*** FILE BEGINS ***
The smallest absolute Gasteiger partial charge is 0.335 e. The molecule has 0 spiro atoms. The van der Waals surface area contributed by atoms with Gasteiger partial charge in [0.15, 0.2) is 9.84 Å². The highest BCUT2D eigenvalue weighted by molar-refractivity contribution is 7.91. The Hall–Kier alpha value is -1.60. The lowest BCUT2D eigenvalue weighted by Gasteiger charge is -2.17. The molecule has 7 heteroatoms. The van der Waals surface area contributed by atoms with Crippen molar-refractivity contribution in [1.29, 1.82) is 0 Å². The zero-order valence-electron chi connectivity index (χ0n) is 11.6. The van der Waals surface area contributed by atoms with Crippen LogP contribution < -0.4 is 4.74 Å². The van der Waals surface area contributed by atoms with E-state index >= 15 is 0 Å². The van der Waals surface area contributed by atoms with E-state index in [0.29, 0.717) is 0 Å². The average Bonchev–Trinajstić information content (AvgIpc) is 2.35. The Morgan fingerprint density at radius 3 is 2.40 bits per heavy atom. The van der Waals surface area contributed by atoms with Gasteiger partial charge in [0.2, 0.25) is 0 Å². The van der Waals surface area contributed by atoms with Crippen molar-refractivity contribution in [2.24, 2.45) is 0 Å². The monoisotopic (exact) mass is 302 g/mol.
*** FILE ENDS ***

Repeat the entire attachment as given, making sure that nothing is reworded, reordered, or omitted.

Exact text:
The smallest absolute Gasteiger partial charge is 0.335 e. The molecule has 0 spiro atoms. The van der Waals surface area contributed by atoms with Gasteiger partial charge in [0.15, 0.2) is 9.84 Å². The highest BCUT2D eigenvalue weighted by molar-refractivity contribution is 7.91. The Hall–Kier alpha value is -1.60. The lowest BCUT2D eigenvalue weighted by Gasteiger charge is -2.17. The molecule has 7 heteroatoms. The van der Waals surface area contributed by atoms with Crippen molar-refractivity contribution in [1.29, 1.82) is 0 Å². The zero-order valence-electron chi connectivity index (χ0n) is 11.6. The van der Waals surface area contributed by atoms with Crippen LogP contribution < -0.4 is 4.74 Å². The van der Waals surface area contributed by atoms with E-state index >= 15 is 0 Å². The van der Waals surface area contributed by atoms with E-state index in [0.29, 0.717) is 0 Å². The average Bonchev–Trinajstić information content (AvgIpc) is 2.35. The Morgan fingerprint density at radius 3 is 2.40 bits per heavy atom. The van der Waals surface area contributed by atoms with Gasteiger partial charge in [0.2, 0.25) is 0 Å². The van der Waals surface area contributed by atoms with Crippen molar-refractivity contribution in [2.24, 2.45) is 0 Å². The monoisotopic (exact) mass is 302 g/mol.